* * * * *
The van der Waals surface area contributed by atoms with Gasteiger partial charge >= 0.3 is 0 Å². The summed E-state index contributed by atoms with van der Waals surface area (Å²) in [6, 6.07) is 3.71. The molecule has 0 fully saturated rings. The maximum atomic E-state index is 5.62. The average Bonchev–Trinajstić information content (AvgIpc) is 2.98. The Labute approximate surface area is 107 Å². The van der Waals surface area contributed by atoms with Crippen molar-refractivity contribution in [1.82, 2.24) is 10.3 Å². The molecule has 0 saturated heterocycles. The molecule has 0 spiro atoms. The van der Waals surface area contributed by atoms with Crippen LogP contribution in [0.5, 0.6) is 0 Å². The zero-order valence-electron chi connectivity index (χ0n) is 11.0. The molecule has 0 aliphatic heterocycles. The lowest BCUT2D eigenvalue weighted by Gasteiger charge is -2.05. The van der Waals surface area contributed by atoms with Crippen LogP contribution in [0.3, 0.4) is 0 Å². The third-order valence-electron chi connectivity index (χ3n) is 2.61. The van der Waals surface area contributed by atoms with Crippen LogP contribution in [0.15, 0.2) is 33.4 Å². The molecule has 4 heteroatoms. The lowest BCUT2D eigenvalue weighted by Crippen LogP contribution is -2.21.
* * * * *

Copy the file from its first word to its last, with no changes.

The van der Waals surface area contributed by atoms with Gasteiger partial charge >= 0.3 is 0 Å². The summed E-state index contributed by atoms with van der Waals surface area (Å²) in [6, 6.07) is 3.71. The molecule has 0 fully saturated rings. The maximum atomic E-state index is 5.62. The average Bonchev–Trinajstić information content (AvgIpc) is 2.98. The Labute approximate surface area is 107 Å². The van der Waals surface area contributed by atoms with Crippen molar-refractivity contribution in [1.82, 2.24) is 10.3 Å². The molecule has 0 saturated heterocycles. The molecule has 0 spiro atoms. The van der Waals surface area contributed by atoms with Crippen LogP contribution in [0.5, 0.6) is 0 Å². The zero-order valence-electron chi connectivity index (χ0n) is 11.0. The molecule has 0 aliphatic heterocycles. The lowest BCUT2D eigenvalue weighted by Gasteiger charge is -2.05. The van der Waals surface area contributed by atoms with Crippen LogP contribution in [0.3, 0.4) is 0 Å². The third-order valence-electron chi connectivity index (χ3n) is 2.61. The van der Waals surface area contributed by atoms with Crippen LogP contribution in [0.15, 0.2) is 33.4 Å². The molecule has 4 heteroatoms. The lowest BCUT2D eigenvalue weighted by Crippen LogP contribution is -2.21.